Close your eyes and trace around the outline of your features with your fingertips. What do the contours of your face feel like? What about the face of your skin? Smooth beneath your touch or rough and weathered?
What do the lobes of your ears, the shape of your nose, your chin, forehead and hair feel like? Trace your fingers around your lips – are they full or narrow, dry or moist?
Exercise Six: Developing Your Kinaesthetic Sense
Of special interest and importance to anyone who takes part in a sport and wants to improve their performance or give themselves a competitive advantage.
Kinaesthetic sense, which elite athletes, gymnasts, acrobats, dancers, actors and mime artists possess to a very high degree, refers to a sense of what is going on inside your body. By turning your focus inward and noticing what happens when sitting, lying, standing or moving you will build up a much better picture of your biodynamics, that is how you are use the more than two hundred bones and six hundred muscles of which your body is constructed.
You will also be able to pick up needless tensions, especially in the muscles of the face? Check now – is your forehead wrinkled or smoothed out? Are your back teeth clenched? Is your tongue resting loosely in your mouth? How are you sitting, what is happening inside the muscles of your lower back and shoulders? When moving around try and observe which groups of muscles are contracting and which are relaxing. Remember muscles cannot “push” only “pull” to make a movement.
When “slicing” the lemon in the exercise above, for instance, your biceps contracted and your triceps, at the back of your upper arm, relaxed as you raised the blade. Then, as you brought it down to slide the lemon, the triceps contracted while the biceps relaxed.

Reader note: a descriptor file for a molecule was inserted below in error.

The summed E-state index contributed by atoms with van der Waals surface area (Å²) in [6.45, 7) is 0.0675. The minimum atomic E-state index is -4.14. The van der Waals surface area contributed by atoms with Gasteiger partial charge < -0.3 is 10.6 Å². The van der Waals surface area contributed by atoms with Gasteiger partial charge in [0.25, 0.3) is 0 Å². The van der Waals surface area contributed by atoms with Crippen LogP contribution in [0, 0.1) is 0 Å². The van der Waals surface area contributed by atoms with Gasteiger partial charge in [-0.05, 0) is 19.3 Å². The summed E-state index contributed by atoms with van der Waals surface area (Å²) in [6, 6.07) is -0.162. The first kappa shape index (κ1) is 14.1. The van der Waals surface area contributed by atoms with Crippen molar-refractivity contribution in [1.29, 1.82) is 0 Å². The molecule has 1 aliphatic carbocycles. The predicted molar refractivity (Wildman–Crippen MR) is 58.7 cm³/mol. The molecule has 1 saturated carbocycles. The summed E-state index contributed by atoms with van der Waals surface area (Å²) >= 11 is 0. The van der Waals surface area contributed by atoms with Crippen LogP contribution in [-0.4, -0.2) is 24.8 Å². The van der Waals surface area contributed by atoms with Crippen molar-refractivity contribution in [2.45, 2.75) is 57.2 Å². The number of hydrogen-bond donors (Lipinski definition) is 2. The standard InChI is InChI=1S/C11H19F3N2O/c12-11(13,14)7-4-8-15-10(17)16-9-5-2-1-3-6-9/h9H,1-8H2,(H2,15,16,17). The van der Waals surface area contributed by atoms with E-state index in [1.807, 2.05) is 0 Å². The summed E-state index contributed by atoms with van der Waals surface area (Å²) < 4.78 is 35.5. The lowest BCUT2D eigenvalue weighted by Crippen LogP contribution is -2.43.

Not only is such bodily awareness essential when constructing a Sensualisation concerning a sporting activity or similar activity in which movement is all important, but it will also help you become more aware of any barriers you may unintentionally be erecting that prevent effective breathing.
When carrying out these training exercises, bear the following points in mind.
1: Don’t be surprised or disappointed if, at first, you find it difficult to concentrate on any single sensation since it is quite likely that unwanted thoughts will intrude. Should this happen simply notice you were distracted before calmly returning to the exercise. After a while these intrusive ideas will gradually decrease until you are able to focus all your attention to the sense being trained.
2: Try not to categorise or label any of the sights, sounds, smells and so on as you attend to them. Merely notice them in as neutral a manner as possible.
3: Do not evaluate the information, at this stage, as pleasant or unpleasant, attractive or unattractive and so on. Just experience the sensation as objectively as you are able.
4: At first you can practice focusing on different sensations in various locations. Once you have gained some experience, the next task is to take just one scene – preferably somewhere you find relaxing and agreeable – and explore it thoroughly using each of the six senses in turn. Then, during Relaxation training (See Understanding Your Anxiety) you can, if you wish, use that scene rather than the one I provide. You may find this helps you relax even better than my “off the peg” Sensualisation since it contains memories that are personal and therefore very special.
5: It is important not be become part of a Sensualisation in the sense of watching yourself as if you were acting in a movie. Always see events through your own eyes, hear them through your ears, touch, smell and taste it via your senses just as you would if you were really there.
6: If you had difficulty conjuring certain features, then return to the real life scene as soon as possible to enhance your memory. Focus mainly on those sensations which, although they formed an important part of the original scene, were poorly recalled during the Sensualisation.